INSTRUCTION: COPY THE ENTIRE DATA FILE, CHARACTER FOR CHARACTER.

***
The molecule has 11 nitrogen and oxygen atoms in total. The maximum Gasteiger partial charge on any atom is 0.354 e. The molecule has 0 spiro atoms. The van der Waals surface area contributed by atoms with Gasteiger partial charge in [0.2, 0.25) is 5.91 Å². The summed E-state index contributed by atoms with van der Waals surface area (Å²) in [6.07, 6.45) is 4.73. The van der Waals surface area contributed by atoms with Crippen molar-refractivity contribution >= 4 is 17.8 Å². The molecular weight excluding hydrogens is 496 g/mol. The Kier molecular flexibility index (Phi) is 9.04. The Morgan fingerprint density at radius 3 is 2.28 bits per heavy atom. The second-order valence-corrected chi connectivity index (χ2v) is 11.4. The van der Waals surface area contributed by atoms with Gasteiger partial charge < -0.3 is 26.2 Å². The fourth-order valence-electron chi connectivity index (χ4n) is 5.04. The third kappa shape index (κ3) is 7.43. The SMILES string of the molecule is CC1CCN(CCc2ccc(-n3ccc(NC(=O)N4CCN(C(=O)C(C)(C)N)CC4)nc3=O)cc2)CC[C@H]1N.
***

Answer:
The molecule has 11 nitrogen and oxygen atoms in total. The maximum Gasteiger partial charge on any atom is 0.354 e. The molecule has 0 spiro atoms. The van der Waals surface area contributed by atoms with Gasteiger partial charge in [0.2, 0.25) is 5.91 Å². The summed E-state index contributed by atoms with van der Waals surface area (Å²) in [6.07, 6.45) is 4.73. The van der Waals surface area contributed by atoms with Crippen molar-refractivity contribution >= 4 is 17.8 Å². The molecular weight excluding hydrogens is 496 g/mol. The Kier molecular flexibility index (Phi) is 9.04. The Morgan fingerprint density at radius 3 is 2.28 bits per heavy atom. The second-order valence-corrected chi connectivity index (χ2v) is 11.4. The van der Waals surface area contributed by atoms with Gasteiger partial charge < -0.3 is 26.2 Å². The fourth-order valence-electron chi connectivity index (χ4n) is 5.04. The third kappa shape index (κ3) is 7.43. The SMILES string of the molecule is CC1CCN(CCc2ccc(-n3ccc(NC(=O)N4CCN(C(=O)C(C)(C)N)CC4)nc3=O)cc2)CC[C@H]1N.